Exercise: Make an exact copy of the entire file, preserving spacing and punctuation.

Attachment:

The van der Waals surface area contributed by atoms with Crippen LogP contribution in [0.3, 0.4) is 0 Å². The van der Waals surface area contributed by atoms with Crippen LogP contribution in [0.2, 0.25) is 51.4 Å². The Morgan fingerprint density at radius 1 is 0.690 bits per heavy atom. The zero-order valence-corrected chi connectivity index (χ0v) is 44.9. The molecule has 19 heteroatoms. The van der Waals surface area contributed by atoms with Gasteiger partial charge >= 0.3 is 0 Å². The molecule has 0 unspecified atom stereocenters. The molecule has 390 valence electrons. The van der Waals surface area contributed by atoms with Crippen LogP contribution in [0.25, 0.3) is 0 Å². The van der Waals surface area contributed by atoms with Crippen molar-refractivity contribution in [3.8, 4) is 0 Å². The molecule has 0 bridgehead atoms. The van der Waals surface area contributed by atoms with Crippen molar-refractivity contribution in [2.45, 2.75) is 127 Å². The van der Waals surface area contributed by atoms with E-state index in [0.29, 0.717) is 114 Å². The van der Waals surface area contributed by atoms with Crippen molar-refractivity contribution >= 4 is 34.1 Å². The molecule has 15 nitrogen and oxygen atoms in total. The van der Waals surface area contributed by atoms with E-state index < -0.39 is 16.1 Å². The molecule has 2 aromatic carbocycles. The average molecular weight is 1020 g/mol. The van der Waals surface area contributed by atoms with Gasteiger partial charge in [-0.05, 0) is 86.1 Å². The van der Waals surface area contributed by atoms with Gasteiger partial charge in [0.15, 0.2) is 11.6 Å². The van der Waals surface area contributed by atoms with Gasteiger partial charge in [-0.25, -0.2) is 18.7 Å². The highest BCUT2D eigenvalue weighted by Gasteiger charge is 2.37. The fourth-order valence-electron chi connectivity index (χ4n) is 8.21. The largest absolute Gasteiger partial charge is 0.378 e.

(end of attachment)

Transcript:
The van der Waals surface area contributed by atoms with Crippen LogP contribution in [0.3, 0.4) is 0 Å². The van der Waals surface area contributed by atoms with Crippen LogP contribution in [0.2, 0.25) is 51.4 Å². The Morgan fingerprint density at radius 1 is 0.690 bits per heavy atom. The zero-order valence-corrected chi connectivity index (χ0v) is 44.9. The molecule has 19 heteroatoms. The van der Waals surface area contributed by atoms with Gasteiger partial charge >= 0.3 is 0 Å². The molecule has 0 unspecified atom stereocenters. The molecule has 390 valence electrons. The van der Waals surface area contributed by atoms with Crippen LogP contribution in [0.25, 0.3) is 0 Å². The van der Waals surface area contributed by atoms with Crippen molar-refractivity contribution in [3.8, 4) is 0 Å². The molecule has 0 bridgehead atoms. The van der Waals surface area contributed by atoms with Crippen molar-refractivity contribution in [2.45, 2.75) is 127 Å². The van der Waals surface area contributed by atoms with E-state index in [0.29, 0.717) is 114 Å². The van der Waals surface area contributed by atoms with Crippen molar-refractivity contribution >= 4 is 34.1 Å². The molecule has 15 nitrogen and oxygen atoms in total. The van der Waals surface area contributed by atoms with E-state index < -0.39 is 16.1 Å². The molecule has 2 aromatic carbocycles. The average molecular weight is 1020 g/mol. The van der Waals surface area contributed by atoms with Gasteiger partial charge in [-0.05, 0) is 86.1 Å². The van der Waals surface area contributed by atoms with Gasteiger partial charge in [0.15, 0.2) is 11.6 Å². The van der Waals surface area contributed by atoms with Gasteiger partial charge in [-0.25, -0.2) is 18.7 Å². The highest BCUT2D eigenvalue weighted by Gasteiger charge is 2.37. The fourth-order valence-electron chi connectivity index (χ4n) is 8.21. The largest absolute Gasteiger partial charge is 0.378 e.